Book Reviews feat. Laure Eve and Ottessa Moshfegh
In the month of September, I read a book by one of my favourite authors, gave YA a go and read a book that's currently on an award shortlist. And, interestingly, I really enjoyed all three!
Do let me know what you thought of the following books if you've read them or, alternatively, let me know what you've been reading lately so I can add to my ever growing wishlist because it's not like I've got a ton of unread books to get through....
frenchman's creek by daphne du maurier
FINISHED: 07/09/16 | PAGES: 238 | ISBN: 0330247735
Jaded by the numbing politeness of Restoration London, Lady Dona St. Columb revolts against high society. She rides into the countryside, guided only by her restlessness and her longing to escape. But when chance leads her to meet a French pirate, hidden within Cornwall's shadowy forests, Dona discovers that her passions and thirst for adventure have never been more aroused. Together, they embark upon a quest rife with danger and glory, one which bestows upon Dona the ultimate choice: sacrifice her lover to certain death or risk her own life to save him.
I started reading this during my first Try A Chapter Tag post so, rather than put it back on my shelves with a bookmark stuck in it, I thought I'd see the last days of summer out with this tale of high society and pirates!
If you've been around for the past year or two, you'll know that I have a soft spot for Du Maurier having absolutely loved Jamaica Inn and Rebecca. I'm happy to report that my love is still very much thriving and alive after reading this title #dumauribae! Frenchman's Creek tells the story of Lady Dona St. Columb, a woman who is entirely bored of domesticity and high society, who happens to fall in love with a pirate who moors up on the Cornish coastline. As you can imagine, antics ensue. I have told you guys a billion times over that I don't really do romance in books but this story utterly captivated me.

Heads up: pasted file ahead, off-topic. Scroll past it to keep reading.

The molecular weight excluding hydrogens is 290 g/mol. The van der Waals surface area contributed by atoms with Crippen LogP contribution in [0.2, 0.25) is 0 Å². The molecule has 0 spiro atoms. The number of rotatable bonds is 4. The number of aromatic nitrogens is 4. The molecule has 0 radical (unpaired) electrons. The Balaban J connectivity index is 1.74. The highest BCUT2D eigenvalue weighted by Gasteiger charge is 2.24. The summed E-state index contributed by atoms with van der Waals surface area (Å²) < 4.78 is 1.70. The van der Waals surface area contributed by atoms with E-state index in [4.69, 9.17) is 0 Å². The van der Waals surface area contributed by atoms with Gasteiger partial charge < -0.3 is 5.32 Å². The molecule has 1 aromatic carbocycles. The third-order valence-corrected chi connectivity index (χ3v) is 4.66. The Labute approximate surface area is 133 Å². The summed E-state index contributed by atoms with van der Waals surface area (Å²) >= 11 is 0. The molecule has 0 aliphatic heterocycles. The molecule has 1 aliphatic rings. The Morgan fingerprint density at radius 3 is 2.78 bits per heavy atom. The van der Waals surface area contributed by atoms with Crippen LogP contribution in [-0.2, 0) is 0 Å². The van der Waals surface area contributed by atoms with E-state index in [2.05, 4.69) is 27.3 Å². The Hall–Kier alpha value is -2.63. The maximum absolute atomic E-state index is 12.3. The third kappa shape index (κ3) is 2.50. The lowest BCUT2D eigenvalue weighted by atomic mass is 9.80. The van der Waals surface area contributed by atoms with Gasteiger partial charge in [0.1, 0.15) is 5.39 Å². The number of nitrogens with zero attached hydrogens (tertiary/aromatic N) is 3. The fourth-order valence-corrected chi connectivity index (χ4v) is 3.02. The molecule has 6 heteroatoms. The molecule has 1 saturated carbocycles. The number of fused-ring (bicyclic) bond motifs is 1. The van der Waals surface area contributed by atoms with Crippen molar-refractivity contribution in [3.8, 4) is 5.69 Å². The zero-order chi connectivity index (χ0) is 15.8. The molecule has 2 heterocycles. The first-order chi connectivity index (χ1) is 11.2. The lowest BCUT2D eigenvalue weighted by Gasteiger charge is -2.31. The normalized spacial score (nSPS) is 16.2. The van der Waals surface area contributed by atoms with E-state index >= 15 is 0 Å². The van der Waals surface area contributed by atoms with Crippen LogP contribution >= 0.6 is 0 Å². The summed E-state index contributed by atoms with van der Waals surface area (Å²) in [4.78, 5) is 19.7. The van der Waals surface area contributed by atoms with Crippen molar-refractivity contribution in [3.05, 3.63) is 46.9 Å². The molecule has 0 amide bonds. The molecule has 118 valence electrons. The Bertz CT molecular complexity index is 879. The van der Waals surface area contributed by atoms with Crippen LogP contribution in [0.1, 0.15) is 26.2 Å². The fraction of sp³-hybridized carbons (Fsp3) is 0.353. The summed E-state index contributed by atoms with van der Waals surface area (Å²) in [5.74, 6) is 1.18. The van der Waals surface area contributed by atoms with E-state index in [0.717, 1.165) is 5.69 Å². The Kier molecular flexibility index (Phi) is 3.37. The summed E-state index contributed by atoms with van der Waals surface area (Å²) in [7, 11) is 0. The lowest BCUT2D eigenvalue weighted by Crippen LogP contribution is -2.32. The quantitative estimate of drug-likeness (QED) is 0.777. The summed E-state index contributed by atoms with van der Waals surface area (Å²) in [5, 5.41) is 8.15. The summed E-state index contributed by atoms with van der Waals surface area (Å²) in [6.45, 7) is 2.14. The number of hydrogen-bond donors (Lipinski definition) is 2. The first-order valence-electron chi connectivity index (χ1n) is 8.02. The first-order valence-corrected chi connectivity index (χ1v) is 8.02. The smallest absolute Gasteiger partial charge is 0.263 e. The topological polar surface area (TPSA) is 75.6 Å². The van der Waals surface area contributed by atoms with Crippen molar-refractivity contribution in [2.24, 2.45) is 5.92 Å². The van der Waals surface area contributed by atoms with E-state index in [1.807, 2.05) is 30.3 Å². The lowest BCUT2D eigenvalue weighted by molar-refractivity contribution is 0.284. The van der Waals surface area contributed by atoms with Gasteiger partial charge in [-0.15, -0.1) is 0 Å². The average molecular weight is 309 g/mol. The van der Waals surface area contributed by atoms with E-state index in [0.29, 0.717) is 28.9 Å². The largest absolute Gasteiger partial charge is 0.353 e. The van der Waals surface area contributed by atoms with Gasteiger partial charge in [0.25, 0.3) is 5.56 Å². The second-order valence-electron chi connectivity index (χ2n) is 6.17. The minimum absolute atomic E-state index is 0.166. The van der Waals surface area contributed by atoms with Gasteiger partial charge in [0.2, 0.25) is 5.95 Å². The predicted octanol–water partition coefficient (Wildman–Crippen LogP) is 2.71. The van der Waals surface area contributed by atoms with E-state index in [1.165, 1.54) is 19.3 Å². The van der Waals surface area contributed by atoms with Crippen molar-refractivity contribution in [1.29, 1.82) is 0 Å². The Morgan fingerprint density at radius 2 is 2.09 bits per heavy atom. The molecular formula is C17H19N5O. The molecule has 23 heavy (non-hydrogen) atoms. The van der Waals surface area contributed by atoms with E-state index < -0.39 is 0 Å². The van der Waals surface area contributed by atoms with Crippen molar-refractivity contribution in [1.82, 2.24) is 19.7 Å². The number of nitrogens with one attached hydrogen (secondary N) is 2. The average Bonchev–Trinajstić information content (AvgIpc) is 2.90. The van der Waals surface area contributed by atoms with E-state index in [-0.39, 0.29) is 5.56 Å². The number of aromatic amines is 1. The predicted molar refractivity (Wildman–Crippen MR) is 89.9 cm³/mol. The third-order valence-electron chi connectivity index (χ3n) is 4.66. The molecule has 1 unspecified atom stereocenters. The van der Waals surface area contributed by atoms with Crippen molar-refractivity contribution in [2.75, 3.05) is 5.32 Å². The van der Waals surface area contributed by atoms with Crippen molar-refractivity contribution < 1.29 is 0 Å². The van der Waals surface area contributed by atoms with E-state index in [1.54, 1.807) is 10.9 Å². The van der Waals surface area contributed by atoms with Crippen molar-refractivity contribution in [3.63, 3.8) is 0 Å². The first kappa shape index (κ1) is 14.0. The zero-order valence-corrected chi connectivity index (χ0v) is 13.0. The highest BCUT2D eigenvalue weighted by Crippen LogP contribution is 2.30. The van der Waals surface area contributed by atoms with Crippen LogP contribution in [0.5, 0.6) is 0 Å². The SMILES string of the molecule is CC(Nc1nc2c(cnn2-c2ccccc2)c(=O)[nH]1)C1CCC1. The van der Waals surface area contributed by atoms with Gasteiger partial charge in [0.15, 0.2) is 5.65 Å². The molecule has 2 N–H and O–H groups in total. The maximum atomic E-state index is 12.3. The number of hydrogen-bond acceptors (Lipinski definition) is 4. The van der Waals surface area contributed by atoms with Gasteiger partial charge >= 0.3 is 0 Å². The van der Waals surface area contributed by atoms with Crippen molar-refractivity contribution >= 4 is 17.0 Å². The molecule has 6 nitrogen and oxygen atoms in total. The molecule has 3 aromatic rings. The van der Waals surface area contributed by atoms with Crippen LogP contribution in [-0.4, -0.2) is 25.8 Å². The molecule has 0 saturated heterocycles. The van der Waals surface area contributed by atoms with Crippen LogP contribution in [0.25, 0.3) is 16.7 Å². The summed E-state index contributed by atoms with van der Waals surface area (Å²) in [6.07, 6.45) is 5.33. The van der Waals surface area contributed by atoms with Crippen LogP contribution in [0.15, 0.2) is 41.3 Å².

Daphne's wonderful aptitude for character building and story telling was all here, combined with a sad/happy subtext that for me elevated the novel further. You see, Dona's restlessness with domesticity mirrors that of Du Maurier's at the time as she was a Mother at home whilst her husband was at war. The sad part, for me, was where the story then also comes to mirror how Du Maurier perhaps felt trapped where her sexuality was concerned. Daphne, according to research, was bisexual and had a few relationships with women but never felt as if she could be open about her sexuality whilst she was alive. The queer subtext makes the story, where Dona is torn between her family and husband on one side and this exciting forbidden relationship on the other, all the more poignant and I have to say I did have a bit of a cry because of it. Whilst I did have a cry, Dona was also really bloody funny and bolshy, and I loved the dynamic between her and the Frenchman.
I'm struggling to be eloquent today, as you can probably tell, but basically I loved this. It wasn't my favourite of hers, that's probably Rebecca, but I thoroughly enjoyed it nonetheless. A perfect end of summer read. I've got another four or so Du Maurier books sat on my shelves so I'm sure you'll be seeing more of her on here soon!
the graces by laure eve*
FINISHED: 19/09/16 | PAGES: 432 | ISBN: 0571326803
'Everyone said the Graces were witches. They moved through the corridors like sleek fish, ripples in their wake. Stares followed their backs and their hair. They had friends, but they were just distractions. They were waiting for someone different. All I had to do was show them that person was me'. Like everyone else in her town, River is obsessed with the Graces, attracted by their glamour and apparent ability to weave magic. But are they really what they seem? And are they more dangerous than they let on?